GLOBAL MARKETS-Shares gain on M&A activity, German data; yen climbs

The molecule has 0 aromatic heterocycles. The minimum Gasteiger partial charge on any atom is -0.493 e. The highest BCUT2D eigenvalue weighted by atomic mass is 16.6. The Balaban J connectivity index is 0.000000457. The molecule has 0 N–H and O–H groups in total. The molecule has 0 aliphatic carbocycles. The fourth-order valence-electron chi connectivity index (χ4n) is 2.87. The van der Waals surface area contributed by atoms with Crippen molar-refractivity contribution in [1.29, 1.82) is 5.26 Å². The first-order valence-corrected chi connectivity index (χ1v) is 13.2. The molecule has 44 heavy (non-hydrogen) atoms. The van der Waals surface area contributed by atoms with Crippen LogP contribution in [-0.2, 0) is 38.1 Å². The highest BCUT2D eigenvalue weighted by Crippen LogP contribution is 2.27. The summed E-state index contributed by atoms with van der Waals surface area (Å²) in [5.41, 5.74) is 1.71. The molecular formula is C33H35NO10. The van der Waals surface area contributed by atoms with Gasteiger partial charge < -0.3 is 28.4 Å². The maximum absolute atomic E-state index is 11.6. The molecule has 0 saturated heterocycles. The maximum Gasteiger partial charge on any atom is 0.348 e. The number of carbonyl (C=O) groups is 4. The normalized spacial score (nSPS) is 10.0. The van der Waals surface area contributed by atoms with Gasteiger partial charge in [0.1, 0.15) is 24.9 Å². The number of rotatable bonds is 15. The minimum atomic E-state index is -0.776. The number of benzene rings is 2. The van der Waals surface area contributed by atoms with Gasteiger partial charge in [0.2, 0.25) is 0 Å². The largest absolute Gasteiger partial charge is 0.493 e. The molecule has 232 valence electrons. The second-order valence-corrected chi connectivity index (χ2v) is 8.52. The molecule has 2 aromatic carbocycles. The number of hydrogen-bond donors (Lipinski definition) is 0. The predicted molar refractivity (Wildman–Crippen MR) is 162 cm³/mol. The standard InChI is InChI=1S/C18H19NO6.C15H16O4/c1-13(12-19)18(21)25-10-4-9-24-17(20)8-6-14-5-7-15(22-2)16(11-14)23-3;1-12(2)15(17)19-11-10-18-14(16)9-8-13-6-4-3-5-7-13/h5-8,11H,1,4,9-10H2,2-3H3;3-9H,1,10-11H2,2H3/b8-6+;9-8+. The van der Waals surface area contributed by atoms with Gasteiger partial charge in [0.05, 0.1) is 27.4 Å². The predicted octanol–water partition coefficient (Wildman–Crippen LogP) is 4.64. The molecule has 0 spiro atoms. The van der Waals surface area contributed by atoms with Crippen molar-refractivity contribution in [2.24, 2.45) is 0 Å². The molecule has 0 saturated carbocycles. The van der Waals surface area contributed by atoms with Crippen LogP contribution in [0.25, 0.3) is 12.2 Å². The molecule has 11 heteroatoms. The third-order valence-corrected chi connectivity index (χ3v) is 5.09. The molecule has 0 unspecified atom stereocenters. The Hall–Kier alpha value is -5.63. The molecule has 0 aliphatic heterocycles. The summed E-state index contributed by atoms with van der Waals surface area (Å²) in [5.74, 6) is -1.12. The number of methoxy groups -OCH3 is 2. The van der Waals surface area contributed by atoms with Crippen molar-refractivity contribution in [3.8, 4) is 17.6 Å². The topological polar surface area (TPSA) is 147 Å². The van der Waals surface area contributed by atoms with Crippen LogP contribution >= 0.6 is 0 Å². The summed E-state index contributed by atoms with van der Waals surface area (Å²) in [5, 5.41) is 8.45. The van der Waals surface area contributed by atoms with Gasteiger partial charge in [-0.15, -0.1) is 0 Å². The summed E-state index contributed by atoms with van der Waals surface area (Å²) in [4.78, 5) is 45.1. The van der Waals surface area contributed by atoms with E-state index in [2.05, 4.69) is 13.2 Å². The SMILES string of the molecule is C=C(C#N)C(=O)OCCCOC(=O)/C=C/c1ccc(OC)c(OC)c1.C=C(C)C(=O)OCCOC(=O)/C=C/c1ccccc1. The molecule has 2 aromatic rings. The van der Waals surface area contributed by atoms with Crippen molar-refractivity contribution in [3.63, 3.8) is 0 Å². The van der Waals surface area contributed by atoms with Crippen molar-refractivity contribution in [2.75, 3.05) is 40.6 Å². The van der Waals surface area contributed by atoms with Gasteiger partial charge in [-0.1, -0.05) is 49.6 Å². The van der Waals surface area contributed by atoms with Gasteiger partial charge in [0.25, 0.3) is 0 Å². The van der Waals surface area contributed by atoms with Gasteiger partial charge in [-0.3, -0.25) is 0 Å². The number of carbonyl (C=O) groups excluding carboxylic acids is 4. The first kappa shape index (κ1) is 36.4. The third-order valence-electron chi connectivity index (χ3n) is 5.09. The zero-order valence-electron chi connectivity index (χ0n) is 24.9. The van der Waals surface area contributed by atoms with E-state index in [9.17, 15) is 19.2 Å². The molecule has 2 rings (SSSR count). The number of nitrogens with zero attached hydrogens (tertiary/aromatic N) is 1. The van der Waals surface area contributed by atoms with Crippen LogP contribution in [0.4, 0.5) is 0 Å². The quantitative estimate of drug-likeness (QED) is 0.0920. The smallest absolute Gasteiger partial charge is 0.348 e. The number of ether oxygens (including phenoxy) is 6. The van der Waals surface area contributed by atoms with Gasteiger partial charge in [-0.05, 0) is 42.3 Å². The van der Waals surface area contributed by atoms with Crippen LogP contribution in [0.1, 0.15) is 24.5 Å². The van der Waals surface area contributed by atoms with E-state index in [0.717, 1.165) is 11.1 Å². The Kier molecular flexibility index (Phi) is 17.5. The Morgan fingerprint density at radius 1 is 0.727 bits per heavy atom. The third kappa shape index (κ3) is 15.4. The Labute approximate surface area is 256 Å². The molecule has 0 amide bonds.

* Wall St opens higher on M&A activity; S&P extends seven-week winning streak * Google shares hit all-time high at $804 * European shares gain after strong German data * Yen gains as Japan officials' rift muddles policy view By Angela Moon NEW YORK, Feb 19 (Reuters) - Global stock markets rose on Tuesday, with U.S. stocks boosted by merger and acquisition activity, while a pick-up in German economic sentiment supported European stocks. But Wall Street's gains were capped as the S&P 500 hovered near a five-year high, extending its seven-week winning streak. Investors scrambled for new catalysts to push the market higher, with the benchmark index already up 7 percent for the year. In Europe, shares chalked up their strongest gains in a week after losing around 1.5 percent since the end of January. Following last week's GDP figures showing a weaker-than-expected end to 2012 in the euro zone, Germany's ZEW survey of investors and analysts brightened the mood as it comfortably beat expectations and hit its highest level since April 2010. In the currency market, the yen climbed after two days of losses after Japanese Finance Minister Taro Aso said he was not considering foreign bond purchases. Boosting the U.S. market, Google shares rose more than 1 percent to an all-time high of $804.00. Office Depot Inc, the No. 2 U.S. office supply retailer, was said to be in advanced talks to merge with smaller rival OfficeMax Inc and a deal could come as early as this week. Office Depot shares surged 14 percent to $5.24 and OfficeMax shares jumped 25 percent to $13.46. Shares of larger rival Staples Inc also shot up 12 percent to $14.49. "Equity investors have to be encouraged by M&A, since if the number crunchers are offering large premiums, that shows how much value is still in the market," said Mike Gibbs, co-head of the equity advisory group at Raymond James in Memphis, Tennessee. More than $158 billion in U.S. deals have been announced thus far in 2013. Last week, deals were reached for the acquisition of H.J. Heinz Co by Berkshire Hathaway and the sale by General Electric of its remaining stake in NBCUniversal to Comcast Corp. MSCI's world equity index was up 0.6 percent, though markets have been falling for two weeks since a big run-up in January. The Dow Jones industrial average was up 54.03 points, or 0.39 percent, at 14,035.79. The Standard & Poor's 500 Index was up 7.75 points, or 0.51 percent, at 1,527.54. The Nasdaq Composite Index was up 11.29 points, or 0.35 percent, at 3,203.32. The FTSEurofirst 300 rose 1.1 percent, led by a 2 percent gain on Paris' CAC-40 and a 1.7 percent rise for Frankfurt's DAX. YEN GAINS The yen rose after Japan's Aso said he was not considering buying foreign bonds as part of efforts to ease monetary policy, a day after Prime Minister Shinzo Abe said this was an option. That highlighted the open disagreement between the two Japanese officials, which has somewhat muddled the outlook for the country's monetary policy and created two-way risk for dollar/yen trades. Markets still expect Japan to ease policy aggressively -- a negative for the yen -- but the approach is less clear-cut, which could slow the currency's fall. In addition, although Japan was not singled out at this weekend's Group of 20 meeting for monetary and fiscal measures that have resulted in yen weakness, Choi Hee Nam, South Korea's director-general at its finance ministry, said Japan's policies were not endorsed by the group and did spark controversy, according to a report from Bloomberg News. "Developments in the past few days highlight the fact that there are internal rifts on the policy approach and there may be external constraints on what sort of easing measures Japan's partners will deem acceptable," said Shaun Osborne, chief currency strategist at TD Securities in Toronto. He added that near-term downside risks loom large for the dollar against the yen. The dollar fell 0.4 percent to 93.61 yen, well below a peak of 94.22 yen hit on Monday after Japan escaped direct criticism from its G20 peers over the weekend. However, it remained above chart support at 93.38 yen, the 200-hour moving average. The euro was down 0.2 percent against the yen at 125.18 yen . U.S. Treasury debt was little changed. The benchmark 10-year U.S. Treasury note was up 1/32, the yield at 2.0017 percent. Brent crude oil fell for a third session in a row on signs of lackluster European growth and easing geopolitical tensions. Brent crude for April delivery was down 45 cents at $116.93 per barrel. U.S. crude for March was little changed at $95.79 a barrel.
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